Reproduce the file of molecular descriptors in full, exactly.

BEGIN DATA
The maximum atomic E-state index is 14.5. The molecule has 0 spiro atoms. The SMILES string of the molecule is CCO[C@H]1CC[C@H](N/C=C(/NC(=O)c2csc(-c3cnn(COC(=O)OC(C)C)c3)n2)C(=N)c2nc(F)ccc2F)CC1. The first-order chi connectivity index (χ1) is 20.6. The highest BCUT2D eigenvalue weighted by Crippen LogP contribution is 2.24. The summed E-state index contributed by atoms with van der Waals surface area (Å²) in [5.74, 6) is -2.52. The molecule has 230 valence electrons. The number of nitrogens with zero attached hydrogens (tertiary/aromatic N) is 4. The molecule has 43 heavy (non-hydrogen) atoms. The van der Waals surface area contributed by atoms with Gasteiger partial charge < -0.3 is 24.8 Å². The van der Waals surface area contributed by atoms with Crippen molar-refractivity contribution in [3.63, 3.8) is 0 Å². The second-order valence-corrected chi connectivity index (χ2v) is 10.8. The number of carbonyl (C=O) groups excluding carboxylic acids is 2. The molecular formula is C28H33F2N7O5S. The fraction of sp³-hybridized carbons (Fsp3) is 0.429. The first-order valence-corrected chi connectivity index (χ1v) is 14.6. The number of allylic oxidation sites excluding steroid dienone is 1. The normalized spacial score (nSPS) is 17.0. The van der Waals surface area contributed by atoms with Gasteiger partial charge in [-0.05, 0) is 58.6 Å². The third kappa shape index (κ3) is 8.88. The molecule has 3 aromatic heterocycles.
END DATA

The maximum atomic E-state index is 14.5. The molecule has 0 spiro atoms. The SMILES string of the molecule is CCO[C@H]1CC[C@H](N/C=C(/NC(=O)c2csc(-c3cnn(COC(=O)OC(C)C)c3)n2)C(=N)c2nc(F)ccc2F)CC1. The first-order chi connectivity index (χ1) is 20.6. The highest BCUT2D eigenvalue weighted by Crippen LogP contribution is 2.24. The summed E-state index contributed by atoms with van der Waals surface area (Å²) in [5.74, 6) is -2.52. The molecule has 230 valence electrons. The number of nitrogens with zero attached hydrogens (tertiary/aromatic N) is 4. The molecule has 43 heavy (non-hydrogen) atoms. The van der Waals surface area contributed by atoms with Gasteiger partial charge < -0.3 is 24.8 Å². The van der Waals surface area contributed by atoms with Crippen molar-refractivity contribution in [3.63, 3.8) is 0 Å². The second-order valence-corrected chi connectivity index (χ2v) is 10.8. The number of carbonyl (C=O) groups excluding carboxylic acids is 2. The molecular formula is C28H33F2N7O5S. The fraction of sp³-hybridized carbons (Fsp3) is 0.429. The first-order valence-corrected chi connectivity index (χ1v) is 14.6. The number of allylic oxidation sites excluding steroid dienone is 1. The normalized spacial score (nSPS) is 17.0. The van der Waals surface area contributed by atoms with Gasteiger partial charge in [-0.05, 0) is 58.6 Å². The third kappa shape index (κ3) is 8.88. The molecule has 3 aromatic heterocycles.